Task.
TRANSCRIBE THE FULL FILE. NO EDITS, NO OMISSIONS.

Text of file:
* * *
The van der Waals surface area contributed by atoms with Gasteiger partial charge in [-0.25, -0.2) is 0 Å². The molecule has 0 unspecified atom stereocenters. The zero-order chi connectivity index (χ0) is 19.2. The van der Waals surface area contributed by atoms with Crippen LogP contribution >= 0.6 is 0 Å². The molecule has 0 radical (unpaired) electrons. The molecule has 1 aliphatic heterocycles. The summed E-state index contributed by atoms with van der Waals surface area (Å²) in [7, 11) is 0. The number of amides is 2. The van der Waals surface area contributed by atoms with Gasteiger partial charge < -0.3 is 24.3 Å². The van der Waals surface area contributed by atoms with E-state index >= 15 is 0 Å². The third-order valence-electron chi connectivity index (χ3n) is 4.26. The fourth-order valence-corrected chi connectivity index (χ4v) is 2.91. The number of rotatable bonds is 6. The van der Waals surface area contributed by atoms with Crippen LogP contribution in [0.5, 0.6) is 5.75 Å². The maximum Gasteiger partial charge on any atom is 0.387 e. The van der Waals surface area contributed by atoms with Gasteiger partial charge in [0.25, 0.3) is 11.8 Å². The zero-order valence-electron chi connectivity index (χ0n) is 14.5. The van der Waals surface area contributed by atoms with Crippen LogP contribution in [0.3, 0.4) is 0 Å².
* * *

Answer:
The van der Waals surface area contributed by atoms with Gasteiger partial charge in [-0.25, -0.2) is 0 Å². The molecule has 0 unspecified atom stereocenters. The zero-order chi connectivity index (χ0) is 19.2. The van der Waals surface area contributed by atoms with Crippen LogP contribution >= 0.6 is 0 Å². The molecule has 0 radical (unpaired) electrons. The molecule has 1 aliphatic heterocycles. The summed E-state index contributed by atoms with van der Waals surface area (Å²) in [7, 11) is 0. The number of amides is 2. The van der Waals surface area contributed by atoms with Gasteiger partial charge < -0.3 is 24.3 Å². The van der Waals surface area contributed by atoms with E-state index >= 15 is 0 Å². The third-order valence-electron chi connectivity index (χ3n) is 4.26. The fourth-order valence-corrected chi connectivity index (χ4v) is 2.91. The number of rotatable bonds is 6. The van der Waals surface area contributed by atoms with Crippen LogP contribution in [0.5, 0.6) is 5.75 Å². The maximum Gasteiger partial charge on any atom is 0.387 e. The van der Waals surface area contributed by atoms with Gasteiger partial charge in [0.25, 0.3) is 11.8 Å². The zero-order valence-electron chi connectivity index (χ0n) is 14.5. The van der Waals surface area contributed by atoms with Crippen LogP contribution in [0.3, 0.4) is 0 Å².